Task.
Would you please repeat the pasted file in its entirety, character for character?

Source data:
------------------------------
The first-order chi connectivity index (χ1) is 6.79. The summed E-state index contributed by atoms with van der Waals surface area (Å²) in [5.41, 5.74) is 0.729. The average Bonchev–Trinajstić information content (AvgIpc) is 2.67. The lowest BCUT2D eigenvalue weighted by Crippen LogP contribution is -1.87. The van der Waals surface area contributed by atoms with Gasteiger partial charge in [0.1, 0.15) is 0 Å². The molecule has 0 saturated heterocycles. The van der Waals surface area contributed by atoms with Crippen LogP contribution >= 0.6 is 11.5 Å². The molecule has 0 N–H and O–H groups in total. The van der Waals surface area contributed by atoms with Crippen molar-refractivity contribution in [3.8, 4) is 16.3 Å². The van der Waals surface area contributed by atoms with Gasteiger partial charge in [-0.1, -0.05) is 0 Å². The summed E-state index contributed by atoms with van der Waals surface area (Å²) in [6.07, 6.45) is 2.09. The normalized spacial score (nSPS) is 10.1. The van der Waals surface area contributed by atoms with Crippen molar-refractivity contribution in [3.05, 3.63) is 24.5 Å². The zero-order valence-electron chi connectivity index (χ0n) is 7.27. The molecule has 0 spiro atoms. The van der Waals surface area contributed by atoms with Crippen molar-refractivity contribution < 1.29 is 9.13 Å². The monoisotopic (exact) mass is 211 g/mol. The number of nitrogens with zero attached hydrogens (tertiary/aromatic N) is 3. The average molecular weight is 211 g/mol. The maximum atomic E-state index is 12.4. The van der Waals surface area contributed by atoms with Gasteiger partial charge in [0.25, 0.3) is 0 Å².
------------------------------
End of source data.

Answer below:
The first-order chi connectivity index (χ1) is 6.79. The summed E-state index contributed by atoms with van der Waals surface area (Å²) in [5.41, 5.74) is 0.729. The average Bonchev–Trinajstić information content (AvgIpc) is 2.67. The lowest BCUT2D eigenvalue weighted by Crippen LogP contribution is -1.87. The van der Waals surface area contributed by atoms with Gasteiger partial charge in [0.1, 0.15) is 0 Å². The molecule has 0 saturated heterocycles. The van der Waals surface area contributed by atoms with Crippen LogP contribution >= 0.6 is 11.5 Å². The molecule has 0 N–H and O–H groups in total. The van der Waals surface area contributed by atoms with Crippen molar-refractivity contribution in [3.8, 4) is 16.3 Å². The van der Waals surface area contributed by atoms with Gasteiger partial charge in [-0.1, -0.05) is 0 Å². The summed E-state index contributed by atoms with van der Waals surface area (Å²) in [6.07, 6.45) is 2.09. The normalized spacial score (nSPS) is 10.1. The van der Waals surface area contributed by atoms with Crippen molar-refractivity contribution in [3.05, 3.63) is 24.5 Å². The zero-order valence-electron chi connectivity index (χ0n) is 7.27. The molecule has 0 spiro atoms. The van der Waals surface area contributed by atoms with Crippen molar-refractivity contribution < 1.29 is 9.13 Å². The monoisotopic (exact) mass is 211 g/mol. The number of nitrogens with zero attached hydrogens (tertiary/aromatic N) is 3. The average molecular weight is 211 g/mol. The maximum atomic E-state index is 12.4. The van der Waals surface area contributed by atoms with Gasteiger partial charge in [0.25, 0.3) is 0 Å².